"Our aim will be to play aggressive hockey, with hard running and not giving the opponent too much respect. Going by the World Cup and Asian Games results, our performances went on dipping not due to lack of talent, but due to other factors which we have short listed and will be worked upon by the entire coaching staff. My years of hockey experience, as player/coach/talent spotter will be used to the fullest, coupled with inputs from the support staff."

Carvalho added, "The Beijing Olympics is just over a year away, but my goal is to get the Indian team to qualify for the Olympics. If I fail to do so, I will myself quit, and will not wait to be given the boot."

Gill, Jyothikumaran Likely To Stay On Till 2010 World Cup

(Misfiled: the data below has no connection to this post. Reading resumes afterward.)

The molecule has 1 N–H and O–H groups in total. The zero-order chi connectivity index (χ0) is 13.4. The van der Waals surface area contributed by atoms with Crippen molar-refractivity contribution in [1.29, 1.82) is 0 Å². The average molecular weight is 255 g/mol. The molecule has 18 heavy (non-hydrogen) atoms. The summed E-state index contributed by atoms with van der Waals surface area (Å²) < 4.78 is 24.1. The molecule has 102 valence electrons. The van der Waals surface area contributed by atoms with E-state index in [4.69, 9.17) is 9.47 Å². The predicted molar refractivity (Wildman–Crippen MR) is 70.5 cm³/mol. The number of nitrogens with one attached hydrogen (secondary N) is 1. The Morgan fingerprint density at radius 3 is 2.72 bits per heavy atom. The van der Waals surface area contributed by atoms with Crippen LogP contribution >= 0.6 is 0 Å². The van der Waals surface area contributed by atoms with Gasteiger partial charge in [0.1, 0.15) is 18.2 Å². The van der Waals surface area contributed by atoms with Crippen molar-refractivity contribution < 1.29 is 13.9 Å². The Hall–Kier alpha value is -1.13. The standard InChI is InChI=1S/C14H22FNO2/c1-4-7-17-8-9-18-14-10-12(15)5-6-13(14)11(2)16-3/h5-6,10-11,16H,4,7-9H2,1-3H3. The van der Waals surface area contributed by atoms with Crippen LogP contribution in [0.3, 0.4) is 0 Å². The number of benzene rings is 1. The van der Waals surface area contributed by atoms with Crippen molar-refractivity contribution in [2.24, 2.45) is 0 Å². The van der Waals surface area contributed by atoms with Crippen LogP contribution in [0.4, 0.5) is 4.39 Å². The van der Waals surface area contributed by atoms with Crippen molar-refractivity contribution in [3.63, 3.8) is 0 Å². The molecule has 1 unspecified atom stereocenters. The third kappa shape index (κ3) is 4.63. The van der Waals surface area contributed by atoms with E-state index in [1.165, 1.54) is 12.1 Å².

elhi will be hosting 2 big events in 2010 - Commonwealth Games as well as the men's Hockey World Cup. This does solve one problem for India - it does not have to qualify for the 2010 World Cup since it will be host country. Incidentally, India has yet to qualify for the 2008 Beijing Olympics.

It is likely that the Gill-Jyothi duo will stay on in their IHF posts till at least the 2010 World Cup, thus completing 14 continuous years at the helm of the same federation by the same office bearers.

And if Delhi gets awarded the 2016 Olympics, it is possible that the Gill-Jyothi duo will stay on in their IHF posts till 2016, thus completing 20 continuous years at the helm of the same federation by the same office bearers.

"The FIH Executive Board decided to enter into a discussion with India to determine if the Men's World Cup could be held in New Delhi in February 2010. A proposal is being sent to the Indian federation, and it is hoped that a decision can be taken within a month," the FIH said in a release after a meeting of the Executive Board in Lausanne.